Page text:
Defendant's counsel admits that he failed to ask the juror on voir dire examination whether she was related to any of the parties. He did ask all of the jurors if they were acquainted with the parties. After the trial, when the court's attention was called to the fact that Mrs. Hallermann was related to plaintiff, he personally examined both her and a member of the panel, Mrs. Bridget Pogatchnik, who said that she had discussed the relationship with Mrs. Hallermann prior to submission of the case to the jury. The court substantially followed the course we recommended in Schwartz v. Minneapolis Suburban Bus Co., 258 Minn. 325, 104 N.W.2d 301, and as a result of this examination came to the conclusion that Mrs. Hallermann in fact did not know that she was related to plaintiff until after the trial was over. In a memo, the trial court said:

"The Motion on the ground of misconduct of the juror is denied for the reason that the Court is fully satisfied that the juror, Mrs. Marcella Hallerman, did not in fact know of her distant relationship to plaintiffs until after the deliberations and verdict. The Court bases its determination on the unquestioned honesty of Mrs. Hallerman. She was a frank, candid and obviously honest witness. It further bases its determination on the lack of candor and the general demeanor of Mrs. Bridget Pogatchnik upon whose testimony the Motion rests. Furthermore, Mrs. Pogatchnik's testimony relating to her conversation with Mrs. Hallerman, in which Mrs. Pogatchnik says that she informed Mrs. Hallerman of, and that Mrs. Hallerman understood the relationship, contained a sufficient number of inconsistencies, statements of interest, and questionable statements of fact as to render it unreliable."

Many of the cases relied upon by defendant involve statutes under which a related juror is absolutely disqualified. See, for instance, Johnston v. State, 239 Ind. 77, 155 N.E.2d 129. That is not true under our statute. Relationship here of a juror to one of the parties does not absolutely disqualify but is only grounds for a challenge. Where a juror answers truthfully the questions put to her on voir dire examination and counsel fails to inquire as to the existence of a fact that would furnish a basis for a challenge, it lies within the discretion of the trial court to deny a new trial upon discovering the existence of such fact after the trial, at least in the absence of a showing of prejudice. In State v. Durnam, 73 Minn. 150, 161, 75 N.W. 1127, 1129, we said:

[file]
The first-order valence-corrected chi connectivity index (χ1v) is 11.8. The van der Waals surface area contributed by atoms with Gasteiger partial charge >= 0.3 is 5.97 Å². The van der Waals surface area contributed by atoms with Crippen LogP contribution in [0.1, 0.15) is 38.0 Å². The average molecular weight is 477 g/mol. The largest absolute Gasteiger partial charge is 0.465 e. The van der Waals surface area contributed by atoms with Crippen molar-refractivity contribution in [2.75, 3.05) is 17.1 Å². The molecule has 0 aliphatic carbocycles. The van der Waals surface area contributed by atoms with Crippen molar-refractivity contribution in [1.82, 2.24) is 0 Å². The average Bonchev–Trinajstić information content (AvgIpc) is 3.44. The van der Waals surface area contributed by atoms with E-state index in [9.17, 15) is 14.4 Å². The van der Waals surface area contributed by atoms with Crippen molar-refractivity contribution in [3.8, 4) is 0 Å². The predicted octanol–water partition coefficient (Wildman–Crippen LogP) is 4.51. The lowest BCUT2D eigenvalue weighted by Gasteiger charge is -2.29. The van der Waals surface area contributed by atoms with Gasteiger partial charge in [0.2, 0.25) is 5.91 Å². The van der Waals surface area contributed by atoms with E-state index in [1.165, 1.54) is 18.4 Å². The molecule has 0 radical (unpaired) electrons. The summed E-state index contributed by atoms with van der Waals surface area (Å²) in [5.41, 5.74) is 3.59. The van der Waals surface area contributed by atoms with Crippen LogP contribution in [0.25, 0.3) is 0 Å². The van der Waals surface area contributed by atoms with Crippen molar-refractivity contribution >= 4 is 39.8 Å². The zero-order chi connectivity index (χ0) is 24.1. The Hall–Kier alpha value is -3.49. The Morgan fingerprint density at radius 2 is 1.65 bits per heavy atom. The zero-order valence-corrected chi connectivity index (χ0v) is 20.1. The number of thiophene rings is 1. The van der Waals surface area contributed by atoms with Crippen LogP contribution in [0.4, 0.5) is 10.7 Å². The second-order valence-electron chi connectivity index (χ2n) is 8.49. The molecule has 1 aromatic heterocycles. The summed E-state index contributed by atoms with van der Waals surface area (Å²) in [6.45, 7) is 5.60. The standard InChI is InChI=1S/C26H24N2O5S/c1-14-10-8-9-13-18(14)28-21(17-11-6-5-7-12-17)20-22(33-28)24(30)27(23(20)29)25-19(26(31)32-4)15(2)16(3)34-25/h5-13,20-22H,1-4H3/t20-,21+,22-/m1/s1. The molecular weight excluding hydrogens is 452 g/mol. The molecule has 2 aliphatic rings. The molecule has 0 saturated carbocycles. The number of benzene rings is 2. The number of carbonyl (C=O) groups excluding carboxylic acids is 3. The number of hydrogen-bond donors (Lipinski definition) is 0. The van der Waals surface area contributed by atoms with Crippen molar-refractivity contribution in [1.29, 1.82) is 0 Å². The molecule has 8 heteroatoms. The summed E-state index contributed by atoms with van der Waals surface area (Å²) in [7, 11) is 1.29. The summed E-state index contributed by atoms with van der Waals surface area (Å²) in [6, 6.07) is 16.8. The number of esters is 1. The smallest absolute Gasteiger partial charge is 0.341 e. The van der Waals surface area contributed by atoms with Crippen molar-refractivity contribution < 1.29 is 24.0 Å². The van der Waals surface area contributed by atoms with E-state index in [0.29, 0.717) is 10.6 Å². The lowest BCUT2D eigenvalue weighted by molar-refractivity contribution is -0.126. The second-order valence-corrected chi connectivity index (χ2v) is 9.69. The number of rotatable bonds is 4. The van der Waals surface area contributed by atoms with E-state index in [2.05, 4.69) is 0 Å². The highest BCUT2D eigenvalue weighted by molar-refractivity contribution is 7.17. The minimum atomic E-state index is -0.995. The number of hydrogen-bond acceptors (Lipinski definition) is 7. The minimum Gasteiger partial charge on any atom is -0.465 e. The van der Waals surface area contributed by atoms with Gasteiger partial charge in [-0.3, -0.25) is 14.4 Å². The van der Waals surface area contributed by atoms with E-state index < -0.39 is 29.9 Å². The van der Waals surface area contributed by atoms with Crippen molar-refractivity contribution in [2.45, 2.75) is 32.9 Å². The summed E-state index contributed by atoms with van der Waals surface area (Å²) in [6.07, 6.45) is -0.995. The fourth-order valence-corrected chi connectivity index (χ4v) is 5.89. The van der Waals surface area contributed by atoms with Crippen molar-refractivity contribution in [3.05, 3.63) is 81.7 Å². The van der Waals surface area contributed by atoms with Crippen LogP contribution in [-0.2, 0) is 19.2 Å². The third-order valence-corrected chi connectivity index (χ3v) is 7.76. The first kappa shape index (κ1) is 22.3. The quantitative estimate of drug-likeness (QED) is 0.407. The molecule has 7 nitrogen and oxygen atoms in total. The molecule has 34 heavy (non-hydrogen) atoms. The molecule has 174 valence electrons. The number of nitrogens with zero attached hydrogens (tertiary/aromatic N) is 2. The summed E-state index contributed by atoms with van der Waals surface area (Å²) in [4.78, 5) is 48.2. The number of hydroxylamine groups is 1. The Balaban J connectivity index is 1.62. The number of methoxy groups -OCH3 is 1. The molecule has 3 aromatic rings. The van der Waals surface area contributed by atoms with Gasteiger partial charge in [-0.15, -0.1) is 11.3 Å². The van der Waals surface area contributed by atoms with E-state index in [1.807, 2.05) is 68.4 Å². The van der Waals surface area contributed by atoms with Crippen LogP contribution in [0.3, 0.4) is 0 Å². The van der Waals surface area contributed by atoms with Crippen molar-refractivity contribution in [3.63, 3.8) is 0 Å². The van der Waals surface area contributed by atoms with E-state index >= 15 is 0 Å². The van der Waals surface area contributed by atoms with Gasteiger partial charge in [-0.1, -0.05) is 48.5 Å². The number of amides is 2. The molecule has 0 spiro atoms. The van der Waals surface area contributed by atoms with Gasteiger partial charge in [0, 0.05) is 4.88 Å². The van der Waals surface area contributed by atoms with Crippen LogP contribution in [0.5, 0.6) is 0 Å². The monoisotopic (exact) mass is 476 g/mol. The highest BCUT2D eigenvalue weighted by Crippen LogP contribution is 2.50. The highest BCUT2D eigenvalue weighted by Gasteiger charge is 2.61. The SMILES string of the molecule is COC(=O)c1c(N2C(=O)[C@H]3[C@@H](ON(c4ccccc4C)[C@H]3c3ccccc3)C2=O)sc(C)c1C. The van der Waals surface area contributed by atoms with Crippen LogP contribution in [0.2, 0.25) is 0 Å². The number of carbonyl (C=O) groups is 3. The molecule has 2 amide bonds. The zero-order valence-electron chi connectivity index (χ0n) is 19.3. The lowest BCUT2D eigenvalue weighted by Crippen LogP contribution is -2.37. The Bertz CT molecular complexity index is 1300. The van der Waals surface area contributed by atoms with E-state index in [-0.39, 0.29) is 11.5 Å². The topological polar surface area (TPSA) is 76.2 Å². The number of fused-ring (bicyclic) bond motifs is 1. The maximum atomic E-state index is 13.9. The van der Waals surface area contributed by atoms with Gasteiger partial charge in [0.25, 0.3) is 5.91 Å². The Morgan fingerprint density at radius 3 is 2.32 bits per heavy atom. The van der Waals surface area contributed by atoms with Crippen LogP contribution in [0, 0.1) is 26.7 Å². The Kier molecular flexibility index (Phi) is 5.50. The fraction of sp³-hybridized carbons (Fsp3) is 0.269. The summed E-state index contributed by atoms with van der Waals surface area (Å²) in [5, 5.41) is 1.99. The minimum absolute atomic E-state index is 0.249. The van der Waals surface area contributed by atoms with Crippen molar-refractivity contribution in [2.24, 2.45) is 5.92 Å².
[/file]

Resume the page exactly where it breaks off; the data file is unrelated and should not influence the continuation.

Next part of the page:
"* * * [I]f not discovered until after verdict, the cause of challenge will not per se constitute ground for a new trial. In such case only the discretion of the court can be appealed to, which will consider the nature of the objection to the juror, what diligence the party exercised to ascertain the fact in due *896 time, and the other circumstances of the case."

See, also, State v. Polk, 263 Minn. 209, 116 N.W.2d 540.

Where the juror was ignorant of the existence of the relationship until after the verdict was rendered, it is difficult to see that the relationship could have caused prejudice to any party to the action. Inasmuch as a cause for challenge for implied bias under our statute is not per se grounds for a new trial, the decision of the trial court on this issue must stand. In Kuske v. Jevne, 178 Minn. 296, 226 N.W. 938, shortly after the commencement of the trial it became known that one of the jurors was a brother-in-law of defendant's counsel. Plaintiff's counsel then moved for a mistrial, which the court denied. In upholding the action of the trial court, we said (178 Minn. 299, 226 N.W. 939):

"* * * This relationship was a statutory ground of challenge for implied bias; and failure to inquire in reference thereto to learn the facts constitutes a waiver of the right to challenge. * * * It is always better that the jury be selected with such candor and fairness that the public as well as the parties may confidently feel that what is right for one side is fair for the other side."

The same is more true here where the relationship was unknown to the juror until after the decision of the court.

We find no reversible error.



[1] Generally, on the admissibility of prior conduct, see, also, 8 Am.Jur.2d Automobiles and Highway Traffic, §§ 950 to 952; 9C Blashfield, Cyclopedia of Automobile Law and Practice (Perm. ed.) § 6176; 15-16 Huddy, Cyclopedia of Automobile Law (9 ed.) § 203.